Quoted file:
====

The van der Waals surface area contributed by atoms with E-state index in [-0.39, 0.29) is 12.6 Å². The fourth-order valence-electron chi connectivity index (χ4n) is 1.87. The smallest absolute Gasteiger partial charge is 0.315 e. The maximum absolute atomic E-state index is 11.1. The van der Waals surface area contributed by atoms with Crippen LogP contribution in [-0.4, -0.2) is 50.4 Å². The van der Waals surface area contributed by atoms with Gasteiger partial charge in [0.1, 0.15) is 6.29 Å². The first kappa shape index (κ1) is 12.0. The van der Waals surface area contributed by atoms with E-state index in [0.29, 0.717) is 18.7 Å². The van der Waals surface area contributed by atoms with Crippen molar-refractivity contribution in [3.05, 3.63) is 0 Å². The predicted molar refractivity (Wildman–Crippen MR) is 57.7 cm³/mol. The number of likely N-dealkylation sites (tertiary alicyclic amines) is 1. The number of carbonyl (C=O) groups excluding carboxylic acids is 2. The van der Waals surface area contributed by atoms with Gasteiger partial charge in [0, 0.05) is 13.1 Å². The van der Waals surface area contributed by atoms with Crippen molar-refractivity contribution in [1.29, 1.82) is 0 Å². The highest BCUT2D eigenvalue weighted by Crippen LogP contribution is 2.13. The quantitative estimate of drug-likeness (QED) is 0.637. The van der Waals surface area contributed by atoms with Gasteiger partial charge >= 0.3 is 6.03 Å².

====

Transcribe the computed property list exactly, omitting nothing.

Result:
The van der Waals surface area contributed by atoms with E-state index in [-0.39, 0.29) is 12.6 Å². The fourth-order valence-electron chi connectivity index (χ4n) is 1.87. The smallest absolute Gasteiger partial charge is 0.315 e. The maximum absolute atomic E-state index is 11.1. The van der Waals surface area contributed by atoms with Crippen LogP contribution in [-0.4, -0.2) is 50.4 Å². The van der Waals surface area contributed by atoms with Gasteiger partial charge in [0.1, 0.15) is 6.29 Å². The first kappa shape index (κ1) is 12.0. The van der Waals surface area contributed by atoms with E-state index in [0.29, 0.717) is 18.7 Å². The van der Waals surface area contributed by atoms with Crippen molar-refractivity contribution in [3.05, 3.63) is 0 Å². The predicted molar refractivity (Wildman–Crippen MR) is 57.7 cm³/mol. The number of likely N-dealkylation sites (tertiary alicyclic amines) is 1. The number of carbonyl (C=O) groups excluding carboxylic acids is 2. The van der Waals surface area contributed by atoms with Gasteiger partial charge in [0, 0.05) is 13.1 Å². The van der Waals surface area contributed by atoms with Crippen molar-refractivity contribution in [1.29, 1.82) is 0 Å². The highest BCUT2D eigenvalue weighted by Crippen LogP contribution is 2.13. The quantitative estimate of drug-likeness (QED) is 0.637. The van der Waals surface area contributed by atoms with Gasteiger partial charge >= 0.3 is 6.03 Å².